I’ve been trying to learn django on and off for ages now. I usually lose concentration after the first two parts of the tutorial. But this time I had a purpose – the website. I’ve found the best way, for me to learn a new language, is to take a tutorial telling me how to make another project, but apply it to my own project. So I installed the SVN version of django and I’ve zoomed through a lot of django learning now. It’s great. It’s all nicely arranged and modular, which is something I’m liking more and more as my programming skills have developed and perhaps lazyness, when re-using code πŸ™‚

I’ve also been using subversion to keep the code organised. I would have used bazaar if there had been a webdav plugin that worked with the current version I have. I suppose I’ll have to wait for intrepid for that then. subversion is serving me well though. I just got to get the person that’s supposed to be helping me to actually help me. Yes, that’s right – I’m looking at you Stephen.

Vodafone 3G card in Ubuntu

Update: Since writing this blog entry many developments have happened with mobile internet under linux. These days you can just plug and go. NetworkManager will even help you find the right settings. However, I haven’t tested this particular mobile broadband pcmcia card with recent versions of Ubuntu, but assume that it works well. Leave a comment if you have any problems πŸ™‚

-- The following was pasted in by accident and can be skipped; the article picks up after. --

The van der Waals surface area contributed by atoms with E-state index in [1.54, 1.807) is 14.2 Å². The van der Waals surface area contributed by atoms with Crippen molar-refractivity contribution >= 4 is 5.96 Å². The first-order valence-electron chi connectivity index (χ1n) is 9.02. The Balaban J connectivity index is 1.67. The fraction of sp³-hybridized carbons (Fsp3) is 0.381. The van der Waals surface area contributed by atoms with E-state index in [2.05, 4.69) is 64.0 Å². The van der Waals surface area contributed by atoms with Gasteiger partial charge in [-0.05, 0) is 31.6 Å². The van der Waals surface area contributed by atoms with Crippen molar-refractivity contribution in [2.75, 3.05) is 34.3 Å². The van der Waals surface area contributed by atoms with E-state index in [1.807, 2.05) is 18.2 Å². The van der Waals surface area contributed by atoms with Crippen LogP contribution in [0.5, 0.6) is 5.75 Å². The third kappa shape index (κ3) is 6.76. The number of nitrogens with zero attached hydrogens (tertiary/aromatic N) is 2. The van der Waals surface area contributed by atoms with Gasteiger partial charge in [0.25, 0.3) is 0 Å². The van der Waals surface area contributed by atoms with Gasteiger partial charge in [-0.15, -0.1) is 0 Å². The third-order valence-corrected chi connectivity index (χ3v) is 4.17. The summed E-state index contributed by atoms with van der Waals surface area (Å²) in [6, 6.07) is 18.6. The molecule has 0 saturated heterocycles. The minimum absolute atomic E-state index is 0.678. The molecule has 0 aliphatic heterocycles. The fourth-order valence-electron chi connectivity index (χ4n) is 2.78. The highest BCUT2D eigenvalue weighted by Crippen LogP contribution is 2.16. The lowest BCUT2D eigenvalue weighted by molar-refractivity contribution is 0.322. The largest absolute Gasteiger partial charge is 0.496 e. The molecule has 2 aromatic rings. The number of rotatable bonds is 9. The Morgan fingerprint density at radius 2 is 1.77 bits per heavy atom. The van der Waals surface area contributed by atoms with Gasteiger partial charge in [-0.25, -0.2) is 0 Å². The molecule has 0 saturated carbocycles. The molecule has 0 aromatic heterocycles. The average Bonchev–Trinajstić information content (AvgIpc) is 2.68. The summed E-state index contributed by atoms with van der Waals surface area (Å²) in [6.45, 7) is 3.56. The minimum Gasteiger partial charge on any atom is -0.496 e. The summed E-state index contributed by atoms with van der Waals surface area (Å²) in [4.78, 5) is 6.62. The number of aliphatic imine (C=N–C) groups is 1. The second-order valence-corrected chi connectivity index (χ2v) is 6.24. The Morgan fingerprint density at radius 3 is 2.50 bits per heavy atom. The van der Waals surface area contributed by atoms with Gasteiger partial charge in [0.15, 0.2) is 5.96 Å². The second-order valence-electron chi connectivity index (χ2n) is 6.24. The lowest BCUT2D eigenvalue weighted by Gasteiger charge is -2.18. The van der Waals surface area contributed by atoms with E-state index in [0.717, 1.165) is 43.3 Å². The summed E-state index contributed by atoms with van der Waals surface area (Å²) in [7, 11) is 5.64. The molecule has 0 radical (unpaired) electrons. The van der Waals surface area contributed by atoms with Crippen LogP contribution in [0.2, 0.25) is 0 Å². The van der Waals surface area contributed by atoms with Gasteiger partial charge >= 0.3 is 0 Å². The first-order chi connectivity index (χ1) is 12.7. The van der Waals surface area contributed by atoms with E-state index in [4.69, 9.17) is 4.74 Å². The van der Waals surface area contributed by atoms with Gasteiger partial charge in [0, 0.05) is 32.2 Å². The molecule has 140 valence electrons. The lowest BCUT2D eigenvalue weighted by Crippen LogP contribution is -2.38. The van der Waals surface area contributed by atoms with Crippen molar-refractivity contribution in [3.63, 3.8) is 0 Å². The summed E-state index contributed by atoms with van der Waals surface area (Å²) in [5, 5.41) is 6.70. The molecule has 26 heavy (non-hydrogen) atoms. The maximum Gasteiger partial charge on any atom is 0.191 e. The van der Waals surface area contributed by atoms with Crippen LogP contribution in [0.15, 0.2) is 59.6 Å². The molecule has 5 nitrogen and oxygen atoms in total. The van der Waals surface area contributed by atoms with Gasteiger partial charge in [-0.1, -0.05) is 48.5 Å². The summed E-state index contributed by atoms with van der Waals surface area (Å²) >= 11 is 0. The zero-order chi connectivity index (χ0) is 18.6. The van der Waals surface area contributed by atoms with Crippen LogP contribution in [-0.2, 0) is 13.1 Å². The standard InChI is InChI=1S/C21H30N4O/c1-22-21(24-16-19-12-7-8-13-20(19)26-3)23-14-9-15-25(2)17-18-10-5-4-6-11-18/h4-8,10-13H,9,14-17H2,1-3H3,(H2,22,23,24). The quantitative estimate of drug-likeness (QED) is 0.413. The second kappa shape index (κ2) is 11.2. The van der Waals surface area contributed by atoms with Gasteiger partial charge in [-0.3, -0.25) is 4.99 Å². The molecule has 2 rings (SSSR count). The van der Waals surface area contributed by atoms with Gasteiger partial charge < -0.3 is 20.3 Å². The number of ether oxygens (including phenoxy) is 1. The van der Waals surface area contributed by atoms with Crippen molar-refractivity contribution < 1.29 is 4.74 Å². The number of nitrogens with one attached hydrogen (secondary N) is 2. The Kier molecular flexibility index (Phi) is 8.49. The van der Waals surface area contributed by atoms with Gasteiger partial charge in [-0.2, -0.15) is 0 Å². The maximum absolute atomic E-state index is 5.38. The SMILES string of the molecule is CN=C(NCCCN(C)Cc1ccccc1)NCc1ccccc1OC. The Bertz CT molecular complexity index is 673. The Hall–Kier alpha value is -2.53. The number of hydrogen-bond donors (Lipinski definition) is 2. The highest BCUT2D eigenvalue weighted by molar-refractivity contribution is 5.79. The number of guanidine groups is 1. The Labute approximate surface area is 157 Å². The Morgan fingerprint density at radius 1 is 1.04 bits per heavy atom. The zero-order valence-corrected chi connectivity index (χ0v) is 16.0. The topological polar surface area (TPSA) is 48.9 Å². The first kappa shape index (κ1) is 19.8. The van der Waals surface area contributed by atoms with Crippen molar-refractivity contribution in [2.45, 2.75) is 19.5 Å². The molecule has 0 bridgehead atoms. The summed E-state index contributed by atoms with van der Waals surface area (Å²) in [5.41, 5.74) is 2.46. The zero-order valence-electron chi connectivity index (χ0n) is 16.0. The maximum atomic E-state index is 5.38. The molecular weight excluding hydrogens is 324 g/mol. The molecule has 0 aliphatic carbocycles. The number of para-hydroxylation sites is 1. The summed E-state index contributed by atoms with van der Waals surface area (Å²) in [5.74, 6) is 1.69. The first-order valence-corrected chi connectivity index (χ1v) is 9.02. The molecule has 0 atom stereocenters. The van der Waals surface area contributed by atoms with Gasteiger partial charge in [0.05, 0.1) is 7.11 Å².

First off, I realise that I haven’t posted a blog entry in a while now. I don’t know why I haven’t, as I’ve had plenty of time, it being the summer holidays and all. I always find my self wanting to do so much stuff in the summer holidays, and somehow turn up doing hardly anything. ‘Tis a shame.

Anyway…

After reading this mailing list post on ubuntu-uk, I was surprised these 3G datacards actually worked under ubuntu. Therefore, I instantly zoomed off to ebay and purchased one for Β£34 + postage. I made sure it said unlocked in the ebay listing, as I currently have a virgin mobile sim card and didn’t want to waste/switch to vodafone.

So the datacard turned up and I popped my phone SIM in it. Following the guide that was written in the mailing list, I configured it. This was using kppp. So I made everything was in there right and tried to connect. One problem though. Everytime I tried to connect kppp would lock up instantly. “Ah dear”, I though.

After much researching, I managed to set up the datacard using gnome-ppp, which is equally, if not more, easier to set up the datacard in. And here is a little guide I’ll write in full for you…

Continue reading →

Ruby on Rails Fun